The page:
Greensboro’s final season of loose-leaf collection begins on Nov. 6 and will run through Feb. 2.
In August, council voted 7-2 to pass the new collection method, with Councilmembers Zack Matheny and Hugh Holston voting against.
In a press release from the city, residents are advised to rake leaves to the edge of their yard behind the curb — not in the street — and are asked to remove sticks, rocks and other debris that could damage city equipment from the piles. The city also requests that residents refrain from parking vehicles on, in front of or near leaf piles.
Two collection periods are scheduled: Leaves that are curbside by Nov. 6 will be picked up by Dec. 22, and leaves that are curbside by Jan. 2 will be collected by Feb. 2. The city does not collect loose leaves on private streets.
The collection schedule may change due to inclement weather, so residents can use the city’s interactive map to see where their neighborhood is on the leaf collection schedule.
The collected leaves will be turned into compost to fertilize city gardens and landscaped areas. Residents may purchase the compost for $20 per truckload at the White Street Landfill at 2503 White St.
What’s the plan for next year?
When leaf collection ends in February, it will be the last time the city uses vacuum trucks to collect leaves roadside. These trucks will be repurposed “for other uses,” Councilmember Marikay Abuzuaiter said during a council meeting on Aug. 15.
The city’s website states that these changes will save $10 million over the course of 15 years.
Beginning March 1, residents must use only biodegradable paper bags for yard waste. No plastic bags will be accepted; residents can purchase biodegradable bags online, at big-box stores and local lawn-and-garden centers, the city’s website states.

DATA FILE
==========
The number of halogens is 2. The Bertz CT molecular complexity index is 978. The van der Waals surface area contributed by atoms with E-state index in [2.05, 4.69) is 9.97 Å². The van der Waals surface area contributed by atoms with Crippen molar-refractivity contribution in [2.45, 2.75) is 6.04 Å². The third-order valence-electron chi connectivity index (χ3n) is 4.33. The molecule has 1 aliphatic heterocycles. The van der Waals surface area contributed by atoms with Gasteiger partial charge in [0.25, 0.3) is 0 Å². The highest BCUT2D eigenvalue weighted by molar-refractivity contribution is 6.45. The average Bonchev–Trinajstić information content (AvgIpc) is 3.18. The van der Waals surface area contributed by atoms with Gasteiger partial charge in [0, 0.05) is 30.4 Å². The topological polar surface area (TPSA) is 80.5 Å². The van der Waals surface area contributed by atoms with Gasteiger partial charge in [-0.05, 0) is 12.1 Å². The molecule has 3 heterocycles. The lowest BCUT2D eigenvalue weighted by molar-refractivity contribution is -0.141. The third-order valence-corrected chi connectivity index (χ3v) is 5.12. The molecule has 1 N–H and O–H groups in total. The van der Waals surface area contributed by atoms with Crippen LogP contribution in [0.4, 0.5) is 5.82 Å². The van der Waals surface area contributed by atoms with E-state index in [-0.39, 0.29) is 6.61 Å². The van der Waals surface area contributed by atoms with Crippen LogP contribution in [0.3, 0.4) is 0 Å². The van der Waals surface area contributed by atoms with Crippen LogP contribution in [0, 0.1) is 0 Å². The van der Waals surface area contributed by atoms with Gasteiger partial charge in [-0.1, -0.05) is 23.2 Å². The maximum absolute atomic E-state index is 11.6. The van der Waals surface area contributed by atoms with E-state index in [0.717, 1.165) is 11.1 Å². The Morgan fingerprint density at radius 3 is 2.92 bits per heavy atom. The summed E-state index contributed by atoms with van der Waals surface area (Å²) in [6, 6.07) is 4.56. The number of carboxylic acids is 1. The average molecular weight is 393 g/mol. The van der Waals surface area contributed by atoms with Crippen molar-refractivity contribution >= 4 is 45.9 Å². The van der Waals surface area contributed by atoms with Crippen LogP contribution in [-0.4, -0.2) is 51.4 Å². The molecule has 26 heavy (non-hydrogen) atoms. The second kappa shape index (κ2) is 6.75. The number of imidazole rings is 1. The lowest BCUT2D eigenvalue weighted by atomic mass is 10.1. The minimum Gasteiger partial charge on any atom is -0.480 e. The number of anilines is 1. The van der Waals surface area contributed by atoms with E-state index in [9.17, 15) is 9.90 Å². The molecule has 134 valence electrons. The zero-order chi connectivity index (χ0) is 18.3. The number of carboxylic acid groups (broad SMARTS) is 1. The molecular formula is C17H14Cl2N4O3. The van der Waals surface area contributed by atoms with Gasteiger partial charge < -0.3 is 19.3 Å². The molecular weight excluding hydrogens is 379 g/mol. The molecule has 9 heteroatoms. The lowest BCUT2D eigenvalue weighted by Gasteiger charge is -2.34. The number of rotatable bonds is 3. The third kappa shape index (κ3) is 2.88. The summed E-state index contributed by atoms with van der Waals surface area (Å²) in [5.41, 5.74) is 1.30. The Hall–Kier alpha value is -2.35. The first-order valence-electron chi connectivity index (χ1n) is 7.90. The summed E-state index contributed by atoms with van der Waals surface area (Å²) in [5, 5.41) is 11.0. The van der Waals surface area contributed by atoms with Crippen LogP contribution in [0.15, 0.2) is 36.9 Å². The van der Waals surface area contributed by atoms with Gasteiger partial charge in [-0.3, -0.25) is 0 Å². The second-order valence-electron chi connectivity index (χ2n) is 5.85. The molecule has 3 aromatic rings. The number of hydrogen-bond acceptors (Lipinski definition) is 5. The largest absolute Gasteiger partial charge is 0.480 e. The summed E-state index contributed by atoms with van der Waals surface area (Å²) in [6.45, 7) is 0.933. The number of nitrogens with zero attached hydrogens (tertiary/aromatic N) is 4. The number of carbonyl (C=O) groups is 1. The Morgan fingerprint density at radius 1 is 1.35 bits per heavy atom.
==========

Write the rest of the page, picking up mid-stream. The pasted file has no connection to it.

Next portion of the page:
The city will collect up to 10 bags per household per week outside of leaf season.
In the summer, the city will provide residents with rolling 95-gallon gray carts for leaves and yard waste. A second cart may be purchased at a later time. The cart will be collected every week throughout the year on residents’ regular collection day.
During next year’s leaf season, the city will accept up to 15 biodegradable paper bags per household per week in addition to leaves and debris in the cart.
Abuzuaiter said that the city has “spent millions of taxpayer dollars on workers comp claims by employees,” adding that they’ve been hurt by heavy yard waste containers over the years.
Shoveling up wet leaves has contributed to employee injuries, Abuzuaiter said, noting that public safety has also been a concern.
“You can ask the police chief, the fire chief and any EMS driver, many times fire trucks and ambulances have not been able to navigate down narrow streets where all of the leaves are in the middle of the road,” she said.
But some residents are worried about the change.
Randolph Ariail spoke out at the council meeting with concerns about the “older people, people with limited mobility, using these cans and bags.”
As for surrounding municipalities, Winston-Salem is starting their annual leaf collection on Oct. 30. Like Greensboro, leaf woes also plagued the Camel City last year with a whirlwind of rainy weather, vehicle breakdowns and leaves falling early. But Winston-Salem is continuing to tackle loose leaves and increased their stock of equipment to do so. According to a press release from the city, this year they will have a total of 24 trucks compared to 17 last year. The city will also have 12 automated trucks in service, bringing the total number of crews to 36
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